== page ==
As an Alpine mechanic works at the front of one of the A522’s, we’re not only treated to a view of some of the inboard suspension elements but also the bib wing introduced earlier in the season.

AlphaTauri AT03 detail

AlphaTauri AT03 detail

AlphaTauri continues to make changes to the AT03’s floor edge wing and the edge of the floor too. Note the U-shaped mounting used to bridge the gap between the two and the upwardly rolled edge of the floor, which is then cut away into a taper towards the rear tyre.

AlphaTauri AT03 detail

AlphaTauri AT03 detail

A close-up of the three element mirror stalks that have been on the A03 since its inception. They are used to help improve airflow conditions on the upper shoulder of the sidepod.

Alfa Romeo Racing C42 detail

Alfa Romeo Racing C42 detail

A great overview of the Alfa Romeo C42’s crash structure a gearbox carrier, rear suspension and rear brake duct layout.

Alfa Romeo Racing C42 brake drum detail

Alfa Romeo Racing C42 brake drum detail

Alfa Romeo, like many other teams on the grid, deploys an internalised shroud within the main brake drum this year in order to help manage temperatures and the airflow’s passage.

AlphaTauri AT03 brake drum detail

AlphaTauri AT03 brake drum detail

As a comparison, AlphaTauri also encloses its brake disc with a fairing but does it in an entirely different way in order to accommodate other pipework that cools the likes of the caliper at the bottom of the assembly.

Haas VF-22 brake drum detail

Haas VF-22 brake drum detail

Haas favours a more traditional approach with the disc left exposed within the larger brake drum void.

McLaren MCL36 brake drum detail

McLaren MCL36 brake drum detail

McLaren, meanwhile, also encloses the brake disc with its own shroud. Notably, the team has externalised the pipework that delivers cool air to the caliper, which is housed at the rear of the assembly.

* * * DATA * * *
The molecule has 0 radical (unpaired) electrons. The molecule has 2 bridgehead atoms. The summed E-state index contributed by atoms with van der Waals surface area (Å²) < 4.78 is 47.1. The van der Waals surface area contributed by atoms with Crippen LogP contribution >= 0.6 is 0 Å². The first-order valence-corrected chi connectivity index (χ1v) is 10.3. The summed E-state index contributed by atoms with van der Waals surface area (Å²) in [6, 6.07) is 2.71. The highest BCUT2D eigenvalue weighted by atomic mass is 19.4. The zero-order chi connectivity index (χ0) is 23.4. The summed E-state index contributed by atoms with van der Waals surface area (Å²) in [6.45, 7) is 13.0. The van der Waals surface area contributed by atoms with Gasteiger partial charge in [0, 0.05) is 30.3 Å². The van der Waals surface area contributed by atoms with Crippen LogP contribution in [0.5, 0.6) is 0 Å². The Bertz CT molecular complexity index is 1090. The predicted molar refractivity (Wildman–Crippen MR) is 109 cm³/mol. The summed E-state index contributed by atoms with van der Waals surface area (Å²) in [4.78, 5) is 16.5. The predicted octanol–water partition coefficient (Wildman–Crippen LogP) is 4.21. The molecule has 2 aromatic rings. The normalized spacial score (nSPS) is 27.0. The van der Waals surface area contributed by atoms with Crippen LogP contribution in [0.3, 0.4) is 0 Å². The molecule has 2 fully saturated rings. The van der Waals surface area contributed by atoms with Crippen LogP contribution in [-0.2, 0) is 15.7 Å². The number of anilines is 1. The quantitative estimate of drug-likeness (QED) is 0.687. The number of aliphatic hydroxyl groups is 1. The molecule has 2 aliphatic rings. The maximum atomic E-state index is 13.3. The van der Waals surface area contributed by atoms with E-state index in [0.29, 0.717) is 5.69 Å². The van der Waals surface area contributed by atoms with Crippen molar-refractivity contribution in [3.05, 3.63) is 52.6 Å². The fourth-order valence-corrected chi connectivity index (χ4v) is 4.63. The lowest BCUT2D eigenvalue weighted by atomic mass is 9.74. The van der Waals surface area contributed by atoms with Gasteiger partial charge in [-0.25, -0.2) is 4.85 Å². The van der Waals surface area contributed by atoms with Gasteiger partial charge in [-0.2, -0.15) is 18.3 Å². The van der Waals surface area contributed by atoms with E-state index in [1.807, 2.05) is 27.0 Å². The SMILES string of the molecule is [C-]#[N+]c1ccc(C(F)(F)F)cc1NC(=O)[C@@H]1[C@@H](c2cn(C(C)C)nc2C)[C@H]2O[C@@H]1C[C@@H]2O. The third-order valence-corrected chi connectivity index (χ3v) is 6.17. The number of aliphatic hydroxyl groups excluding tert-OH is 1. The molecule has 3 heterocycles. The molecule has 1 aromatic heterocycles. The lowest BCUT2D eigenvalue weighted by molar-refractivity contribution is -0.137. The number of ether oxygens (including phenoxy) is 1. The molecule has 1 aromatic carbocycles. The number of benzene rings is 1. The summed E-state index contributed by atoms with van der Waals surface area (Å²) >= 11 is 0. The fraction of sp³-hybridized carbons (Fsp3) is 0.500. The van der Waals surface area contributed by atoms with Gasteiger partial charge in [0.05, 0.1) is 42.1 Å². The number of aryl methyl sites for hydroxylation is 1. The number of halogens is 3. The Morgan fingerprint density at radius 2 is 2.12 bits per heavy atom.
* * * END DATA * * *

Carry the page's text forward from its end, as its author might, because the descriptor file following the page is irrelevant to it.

Red Bull Racing RB18 brake drum detail

Red Bull Racing RB18 brake drum detail

Red Bull’s disc shroud appears to be much more stylised than some of their counterparts, with the team keen to optimise flow management and control temperatures in a very specific way. You’ll also note that the shroud and caliper have been coated to help further still.

McLaren MCL36 detail

McLaren MCL36 detail

A close-up of the flared floor section of the edge wing on the McLaren MCL36’s floor.

McLaren MCL36 rear detail

McLaren MCL36 rear detail

The rearward section of the McLaren MCL36’s edge wing sports four metal U-shaped mounting brackets to attach it to the main body of the floor.

Ferrari F1-75 detail

Ferrari F1-75 detail

The Ferrari F1-75 with its vanity cover removed gives us a view of some of the inboard suspension elements.

Mercedes W13 rear detail

Mercedes W13 rear detail

The Mercedes W13’s rear wing assembly, now with the upper corner of the endplate installed, which as you’ll note is a full section, rather than having a cut-out and is a similar solution to what Alpine has used already this season.

McLaren MCL36 detail

McLaren MCL36 detail

A close-up of the cooling gills sunk into the McLaren MCL36’s sidepods that taper up around the engine cover.

Alpine A522 detail

Alpine A522 detail

The Alpine A522 sidepods, which feature a trough to help manage the airflow’s passage downstream. Also note the use of a cooling panel with just four cooling outlets, as the team looks to find an acceptable compromise for cooling and the drag posed.

Alpine A522 rear detail

Alpine A522 rear detail

Plenty of detail to take in about the Alpine A522’s rear end from this picture, including the low downforce wing being deployed, the stacked beam wing lay-out and the small rear cooling outlet. They are complimented by the outlet on the engine cover's spine and the gills beside the sidepods.

Red Bull Racing RB18 detail

Red Bull Racing RB18 detail

The floor from the Red Bull RB18 waits beneath the chassis to be mounted. Note the depressions on the upper surface of the diffuser which give room for suspension travel.